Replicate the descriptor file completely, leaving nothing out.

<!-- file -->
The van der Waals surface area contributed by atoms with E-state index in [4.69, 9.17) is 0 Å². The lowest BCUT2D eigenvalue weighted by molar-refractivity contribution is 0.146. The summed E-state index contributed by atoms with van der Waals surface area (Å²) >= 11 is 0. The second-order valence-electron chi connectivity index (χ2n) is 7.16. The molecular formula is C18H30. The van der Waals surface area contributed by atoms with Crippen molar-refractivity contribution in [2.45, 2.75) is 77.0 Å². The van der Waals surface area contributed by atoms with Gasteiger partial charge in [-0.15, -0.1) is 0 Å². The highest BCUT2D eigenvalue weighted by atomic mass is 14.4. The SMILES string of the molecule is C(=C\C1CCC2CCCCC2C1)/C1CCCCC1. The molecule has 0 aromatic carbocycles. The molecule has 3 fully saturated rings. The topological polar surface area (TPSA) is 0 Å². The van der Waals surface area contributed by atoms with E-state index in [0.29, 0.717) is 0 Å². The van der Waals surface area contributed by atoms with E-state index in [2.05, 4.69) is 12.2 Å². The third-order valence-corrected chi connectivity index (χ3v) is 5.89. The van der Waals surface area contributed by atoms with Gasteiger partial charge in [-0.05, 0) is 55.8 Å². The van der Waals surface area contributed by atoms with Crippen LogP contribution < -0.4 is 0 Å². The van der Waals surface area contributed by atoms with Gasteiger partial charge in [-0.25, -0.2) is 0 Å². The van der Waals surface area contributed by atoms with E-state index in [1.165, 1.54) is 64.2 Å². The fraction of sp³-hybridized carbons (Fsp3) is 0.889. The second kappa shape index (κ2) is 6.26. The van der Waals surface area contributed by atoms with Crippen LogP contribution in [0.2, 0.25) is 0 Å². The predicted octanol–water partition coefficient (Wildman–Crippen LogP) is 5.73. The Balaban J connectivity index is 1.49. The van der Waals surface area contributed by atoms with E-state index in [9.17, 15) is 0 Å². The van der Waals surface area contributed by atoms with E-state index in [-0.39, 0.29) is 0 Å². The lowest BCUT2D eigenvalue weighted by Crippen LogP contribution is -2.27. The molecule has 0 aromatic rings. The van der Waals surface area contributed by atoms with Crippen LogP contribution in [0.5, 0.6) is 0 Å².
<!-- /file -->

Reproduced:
The van der Waals surface area contributed by atoms with E-state index in [4.69, 9.17) is 0 Å². The lowest BCUT2D eigenvalue weighted by molar-refractivity contribution is 0.146. The summed E-state index contributed by atoms with van der Waals surface area (Å²) >= 11 is 0. The second-order valence-electron chi connectivity index (χ2n) is 7.16. The molecular formula is C18H30. The van der Waals surface area contributed by atoms with Crippen molar-refractivity contribution in [2.45, 2.75) is 77.0 Å². The van der Waals surface area contributed by atoms with Gasteiger partial charge in [-0.15, -0.1) is 0 Å². The highest BCUT2D eigenvalue weighted by atomic mass is 14.4. The SMILES string of the molecule is C(=C\C1CCC2CCCCC2C1)/C1CCCCC1. The molecule has 0 aromatic carbocycles. The molecule has 3 fully saturated rings. The topological polar surface area (TPSA) is 0 Å². The van der Waals surface area contributed by atoms with E-state index in [0.29, 0.717) is 0 Å². The van der Waals surface area contributed by atoms with E-state index in [2.05, 4.69) is 12.2 Å². The third-order valence-corrected chi connectivity index (χ3v) is 5.89. The van der Waals surface area contributed by atoms with Gasteiger partial charge in [-0.05, 0) is 55.8 Å². The van der Waals surface area contributed by atoms with Crippen LogP contribution < -0.4 is 0 Å². The van der Waals surface area contributed by atoms with Gasteiger partial charge in [-0.25, -0.2) is 0 Å². The van der Waals surface area contributed by atoms with E-state index in [1.165, 1.54) is 64.2 Å². The fraction of sp³-hybridized carbons (Fsp3) is 0.889. The second kappa shape index (κ2) is 6.26. The van der Waals surface area contributed by atoms with Crippen LogP contribution in [0.2, 0.25) is 0 Å². The predicted octanol–water partition coefficient (Wildman–Crippen LogP) is 5.73. The Balaban J connectivity index is 1.49. The van der Waals surface area contributed by atoms with E-state index in [9.17, 15) is 0 Å². The van der Waals surface area contributed by atoms with E-state index in [-0.39, 0.29) is 0 Å². The lowest BCUT2D eigenvalue weighted by Crippen LogP contribution is -2.27. The molecule has 0 aromatic rings. The van der Waals surface area contributed by atoms with Crippen LogP contribution in [0.5, 0.6) is 0 Å².